Intersection safety cameras at a location in Littleton, Colo., have recorded signification drops in violations counts: eastbound violations have fallen 83 percent and northbound violations have declined 52 percent since August 2009.  Source: Littleton Independent, Feb. 4, 2011. 

Get involved in sharing the important message of road safety by visiting us on:


ATS’ Newsletter, Issue 9

February 4th, 2011 Comments off

Intersection safety cameras in Long Beach, San Diego and 12 other U.S. cities saved 159 lives over a five-year period, according to a new report by the Insurance Institute for Highway Safety. To view the report, scroll down to the resources tab. Photo by, Feb. 1, 2011.

Chandler, Arizona, holds the top spot for the largest drop in red-light running fatalities among 12 large cities included in the Insurance Institute for Highway Safety’s study released Feb. 1. The city registered a 79 percent decline over the five-year study period. View the video., Feb. 2, 2011.

Road safety speed cameras at two elementary schools in Bellevue, Wash., contributed to 6,870 tickets issued at one location and 1,360 at another school in 2010.  See article and video., Feb. 2, 2011.

This news video takes you to the street to see just what the Insurance Institute for Highway Safety means when it says in its new report that intersection safety cameras save lives, and what people think about cameras. See article and video.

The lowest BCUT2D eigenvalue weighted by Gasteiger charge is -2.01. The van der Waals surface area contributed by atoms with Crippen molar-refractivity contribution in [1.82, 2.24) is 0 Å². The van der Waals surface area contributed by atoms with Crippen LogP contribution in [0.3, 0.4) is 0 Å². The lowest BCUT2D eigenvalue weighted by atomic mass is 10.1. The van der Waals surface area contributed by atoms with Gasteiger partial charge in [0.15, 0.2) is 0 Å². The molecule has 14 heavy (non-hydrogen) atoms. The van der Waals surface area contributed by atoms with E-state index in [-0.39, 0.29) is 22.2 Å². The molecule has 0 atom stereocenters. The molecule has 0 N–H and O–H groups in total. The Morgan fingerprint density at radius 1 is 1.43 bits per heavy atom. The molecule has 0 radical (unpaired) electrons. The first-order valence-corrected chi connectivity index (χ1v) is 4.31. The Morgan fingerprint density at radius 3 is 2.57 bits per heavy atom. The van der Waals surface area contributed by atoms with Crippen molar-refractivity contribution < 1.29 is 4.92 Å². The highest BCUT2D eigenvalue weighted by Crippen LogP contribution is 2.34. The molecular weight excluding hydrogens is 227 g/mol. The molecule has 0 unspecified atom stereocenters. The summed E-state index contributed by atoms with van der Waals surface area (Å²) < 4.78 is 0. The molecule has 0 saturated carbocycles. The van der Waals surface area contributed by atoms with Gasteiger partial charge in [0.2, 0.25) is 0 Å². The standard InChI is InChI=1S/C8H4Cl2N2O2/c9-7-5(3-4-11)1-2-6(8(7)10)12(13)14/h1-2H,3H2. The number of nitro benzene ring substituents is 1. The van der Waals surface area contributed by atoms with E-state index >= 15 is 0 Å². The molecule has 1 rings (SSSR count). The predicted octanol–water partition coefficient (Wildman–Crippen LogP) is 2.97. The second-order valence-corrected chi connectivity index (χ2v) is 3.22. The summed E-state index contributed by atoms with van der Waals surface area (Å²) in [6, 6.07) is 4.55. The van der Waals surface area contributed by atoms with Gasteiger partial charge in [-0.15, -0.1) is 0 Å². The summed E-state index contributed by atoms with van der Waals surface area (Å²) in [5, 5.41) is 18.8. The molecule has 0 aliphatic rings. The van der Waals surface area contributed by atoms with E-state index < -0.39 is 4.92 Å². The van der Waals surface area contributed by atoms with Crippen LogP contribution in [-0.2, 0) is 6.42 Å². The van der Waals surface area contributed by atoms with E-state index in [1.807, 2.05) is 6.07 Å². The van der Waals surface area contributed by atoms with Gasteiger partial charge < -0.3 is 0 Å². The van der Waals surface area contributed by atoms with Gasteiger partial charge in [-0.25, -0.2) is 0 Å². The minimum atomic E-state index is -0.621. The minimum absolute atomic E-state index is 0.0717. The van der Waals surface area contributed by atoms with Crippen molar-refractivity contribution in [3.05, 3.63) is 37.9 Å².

Port Lavaca, Texas, resident Gracie Cook believes the red-light cameras in her city make people safer. “I’m very much in favor of them. I just think they need them up there to stop people from going through red lights,” she says. Victoria Advocate, Jan. 31, 2011. See article and video.

Montgomery County, Maryland, has signed a 12-month contract extension with American Traffic Solutions for its intersection safety camera program. Also, New Jersey’s Hasbrouck Heights and Middle Township have executed contracts with American Traffic Solutions to provide intersection safety cameras to their towns.

Red-Light Cameras Could Solve 2 Robberies in Tennessee City
The Wilson Post, Feb. 3, 2010

Mt. Juliet Police plan to utilize red-light traffic cameras to help solve two local pharmacy robberies, by reviewing the 24-hour videos the cameras provide in addition to individual red-light photos, officials said. 

Raleigh Says Cameras Decrease Crashes at Intersections
News&Observer, Feb. 2, 2011

Fatal crash rates involving red-light runners fell after intersection safety cameras were installed in most of the 14 large cities examined in a new study, but the citywide death rates climbed in two – Raleigh and Bakersfield, Calif. … Mike Kennon, Raleigh’s transportation operations manager, said the new study suggests Raleigh could save more lives with cameras at more intersections. … “In every intersection where we’ve put a camera, we’ve seen a substantial decrease in crashes.”

Las Vegas Law Enforcement Considers Another Push for Intersection Safety Cameras
Las Vegas Sun, Feb. 2, 2011

The North Las Vegas Police Department is considering again lobbying the state legislature to conduct a study on red-light cameras following the release Tuesday of the first definitive study on the use of the controversial cameras.

California City Pledges to Give Camera Revenue to Charities
The Press Enterprise, Jan. 31, 2011

In an effort to convince a skeptical public that the city’s red-light camera operation isn’t a money-making venture, Murrieta officials have pledged to donate any revenue generated to local charities.

Teacher Killed in Red-Light Running Collision in Texas, Jan. 30, 2011

Lufkin police have arrested a man in connection with an alleged drunk driving fatal accident that occured when the man allegedly ran a red light and broadsided a passing car.